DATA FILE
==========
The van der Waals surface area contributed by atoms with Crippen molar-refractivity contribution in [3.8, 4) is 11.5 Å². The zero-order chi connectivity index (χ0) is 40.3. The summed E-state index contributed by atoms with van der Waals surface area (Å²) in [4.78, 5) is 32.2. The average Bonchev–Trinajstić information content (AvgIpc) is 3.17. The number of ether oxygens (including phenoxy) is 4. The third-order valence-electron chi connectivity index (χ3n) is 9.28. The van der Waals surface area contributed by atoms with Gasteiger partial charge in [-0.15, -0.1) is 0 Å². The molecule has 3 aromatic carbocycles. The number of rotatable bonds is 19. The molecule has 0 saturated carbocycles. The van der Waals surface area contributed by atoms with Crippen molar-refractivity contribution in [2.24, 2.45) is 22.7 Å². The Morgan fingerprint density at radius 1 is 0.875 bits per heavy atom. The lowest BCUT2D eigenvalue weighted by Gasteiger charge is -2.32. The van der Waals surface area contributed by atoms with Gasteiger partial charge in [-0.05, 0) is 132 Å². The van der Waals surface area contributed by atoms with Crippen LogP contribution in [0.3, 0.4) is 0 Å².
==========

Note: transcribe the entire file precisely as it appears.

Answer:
The van der Waals surface area contributed by atoms with Crippen molar-refractivity contribution in [3.8, 4) is 11.5 Å². The zero-order chi connectivity index (χ0) is 40.3. The summed E-state index contributed by atoms with van der Waals surface area (Å²) in [4.78, 5) is 32.2. The average Bonchev–Trinajstić information content (AvgIpc) is 3.17. The number of ether oxygens (including phenoxy) is 4. The third-order valence-electron chi connectivity index (χ3n) is 9.28. The van der Waals surface area contributed by atoms with Gasteiger partial charge in [-0.15, -0.1) is 0 Å². The molecule has 3 aromatic carbocycles. The number of rotatable bonds is 19. The molecule has 0 saturated carbocycles. The van der Waals surface area contributed by atoms with Crippen molar-refractivity contribution in [2.24, 2.45) is 22.7 Å². The Morgan fingerprint density at radius 1 is 0.875 bits per heavy atom. The lowest BCUT2D eigenvalue weighted by Gasteiger charge is -2.32. The van der Waals surface area contributed by atoms with Gasteiger partial charge in [-0.05, 0) is 132 Å². The van der Waals surface area contributed by atoms with Crippen LogP contribution in [0.3, 0.4) is 0 Å².